Post Memories: German artist paints a 68-year-old friendship
- Credit: Archant
A German painter will pay tribute to a “wonderful” post-war friendship through a powerful exhibition.
Rainer Hillebrand, whose display opens at Valence House Museum on Saturday, was just 16 when he came from Witten in West Germany on a youth exchange to Dagenham.
Now 70, the retired electrical engineer seeks to depict a deep friendship through 14 artworks depicting landmarks across both Witten and Dagenham.
“I tell a story of what happened between people of Dagenham and Witten,” explained Rainer. “My aim is to portray how amends were made after the war, when the Brits started making friends with the Germans. It’s a tribute to the people of Dagenham.”
The friendship arose not long after the end of the Second World War, when youth worker Arthur Durrant invited six German prisoners of war from the Harold Wood Camp for a Christmas lunch in Kingsley Hall, Dagenham.
You may also want to watch:
This meal proved the start of a beautiful friendship leading to nearly 30 years of youth exchanges. The two areas won the official twin town status in 1979, and a twinning club in both countries still celebrate the union with regular trips.
Rainer, who grew up learning about Nazi atrocities, says he was struck by the “atmosphere of friendship” between his countrymen and Dagenham residents on his first trip in 1963.
- 1 GPs roll up their sleeves to support colleagues at Queen's Hospital
- 2 Station Parade traffic curbs get green light
- 3 More than 100 Covid dead at Queen's and King George this week
- 4 New Covid test site opening in Barking this weekend
- 5 Appeal to find witness who comforted woman hit by a car in Barking
- 6 Appeal after shots fired at house in Dagenham
- 7 Council admits there is a 'long way to go' before 'cracking' the virus
- 8 More than half of people in Barking and Dagenham may have had Covid, data shows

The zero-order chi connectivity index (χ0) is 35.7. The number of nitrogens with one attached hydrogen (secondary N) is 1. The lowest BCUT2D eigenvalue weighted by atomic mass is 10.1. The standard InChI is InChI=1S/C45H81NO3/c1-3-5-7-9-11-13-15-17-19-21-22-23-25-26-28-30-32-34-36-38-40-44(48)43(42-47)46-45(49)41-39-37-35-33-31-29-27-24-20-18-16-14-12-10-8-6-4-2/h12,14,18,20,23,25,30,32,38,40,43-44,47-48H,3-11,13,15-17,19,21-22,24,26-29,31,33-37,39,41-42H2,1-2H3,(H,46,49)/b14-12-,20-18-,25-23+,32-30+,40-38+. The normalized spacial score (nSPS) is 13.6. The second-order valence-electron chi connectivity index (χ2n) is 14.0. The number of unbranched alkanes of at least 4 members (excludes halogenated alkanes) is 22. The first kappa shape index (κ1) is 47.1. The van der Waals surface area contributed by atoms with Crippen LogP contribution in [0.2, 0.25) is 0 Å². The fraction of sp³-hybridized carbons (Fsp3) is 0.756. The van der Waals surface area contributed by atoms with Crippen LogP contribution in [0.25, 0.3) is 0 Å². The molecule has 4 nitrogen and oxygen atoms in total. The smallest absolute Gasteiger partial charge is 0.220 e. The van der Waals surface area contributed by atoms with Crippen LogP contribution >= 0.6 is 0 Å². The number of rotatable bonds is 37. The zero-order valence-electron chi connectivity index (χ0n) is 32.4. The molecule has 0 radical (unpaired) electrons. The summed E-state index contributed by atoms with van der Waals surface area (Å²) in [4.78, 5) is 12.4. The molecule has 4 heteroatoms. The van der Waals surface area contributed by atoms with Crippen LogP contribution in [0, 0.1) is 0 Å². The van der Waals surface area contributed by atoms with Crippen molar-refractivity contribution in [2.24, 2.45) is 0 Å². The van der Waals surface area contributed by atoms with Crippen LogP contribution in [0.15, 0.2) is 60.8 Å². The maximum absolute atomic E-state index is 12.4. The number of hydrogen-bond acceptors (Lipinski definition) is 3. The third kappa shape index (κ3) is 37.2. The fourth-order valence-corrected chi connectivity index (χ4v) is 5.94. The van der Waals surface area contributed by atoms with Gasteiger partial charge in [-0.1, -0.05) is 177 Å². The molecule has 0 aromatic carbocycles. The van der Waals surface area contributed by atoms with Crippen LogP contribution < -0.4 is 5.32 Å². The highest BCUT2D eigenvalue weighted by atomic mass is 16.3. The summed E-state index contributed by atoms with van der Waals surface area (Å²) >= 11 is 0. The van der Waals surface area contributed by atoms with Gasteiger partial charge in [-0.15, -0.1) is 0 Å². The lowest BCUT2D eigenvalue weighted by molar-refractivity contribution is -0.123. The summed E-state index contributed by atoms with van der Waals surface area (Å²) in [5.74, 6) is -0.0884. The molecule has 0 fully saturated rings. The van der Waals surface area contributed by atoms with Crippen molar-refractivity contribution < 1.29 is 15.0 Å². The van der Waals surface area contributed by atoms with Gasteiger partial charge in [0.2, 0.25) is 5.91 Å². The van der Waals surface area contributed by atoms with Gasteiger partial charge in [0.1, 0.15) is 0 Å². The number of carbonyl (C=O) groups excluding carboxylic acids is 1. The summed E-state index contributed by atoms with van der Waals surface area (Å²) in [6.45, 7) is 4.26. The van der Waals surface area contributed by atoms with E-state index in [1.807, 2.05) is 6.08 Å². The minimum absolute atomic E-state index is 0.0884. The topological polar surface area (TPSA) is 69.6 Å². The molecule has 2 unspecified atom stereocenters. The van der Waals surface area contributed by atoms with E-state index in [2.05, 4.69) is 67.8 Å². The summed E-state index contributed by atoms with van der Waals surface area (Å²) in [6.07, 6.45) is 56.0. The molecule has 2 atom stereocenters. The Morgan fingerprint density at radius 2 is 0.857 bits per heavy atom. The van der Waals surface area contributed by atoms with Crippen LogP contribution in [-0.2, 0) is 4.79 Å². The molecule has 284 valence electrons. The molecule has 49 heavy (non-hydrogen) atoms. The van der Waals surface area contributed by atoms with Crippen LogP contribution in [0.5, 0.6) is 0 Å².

- 9 Town hall to decide on bid for Dagenham freeport
- 10 Drug and alcohol abuse by Barking and Dagenham parents and children soars
“It’s a tribute to the people of Dagenham that they started making friends with the Germans,” said Rainer, adding: “We think what they have achieved by welcoming prisoners of war into their homes and it’s a wonderful thing.”
Rainer was to develop an even deeper connection to the area when he met a local girl, Pat Harrison, on another youth exchange trip in 1965 in Witten. They stayed in touch as pen pals and he eventually moved to London for studies – and more romantic reasons.
After marrying at Holy Family Church in Oxlow Lane, the couple moved back to the Witten area, where they had a daughter, Annett, now 36 and an English to German translator.
Rainer, who paints under his wife’s maiden name Pat Harrison, took just nine months to finish the display, which includes depictions of Barking Abbey ruins and Dagenham Civic Centre, as well as Witten Town Hall and the river Ruhr ferry to Hardenstein Castle.
“Painting is ideal to put the message across, it can tell a story by itself without people having to read too much,” explained Rainer, who bases his style on the layering techniques applied by painters including Claude Monet and John Constable to create his own brand of realism.
Away from the canvas, he will also foster the international friendship when he makes the familiar journey to Dagenham in a few days to see the friends he first met more than 50 years ago.
“I think friendship is something that one overlooks among all the troubles in the world,” he mused. “What I’ve learnt is you can always make friends from your enemies.”
The exhibition in Valence House Museum, Becontree Avenue is free and runs until July 29.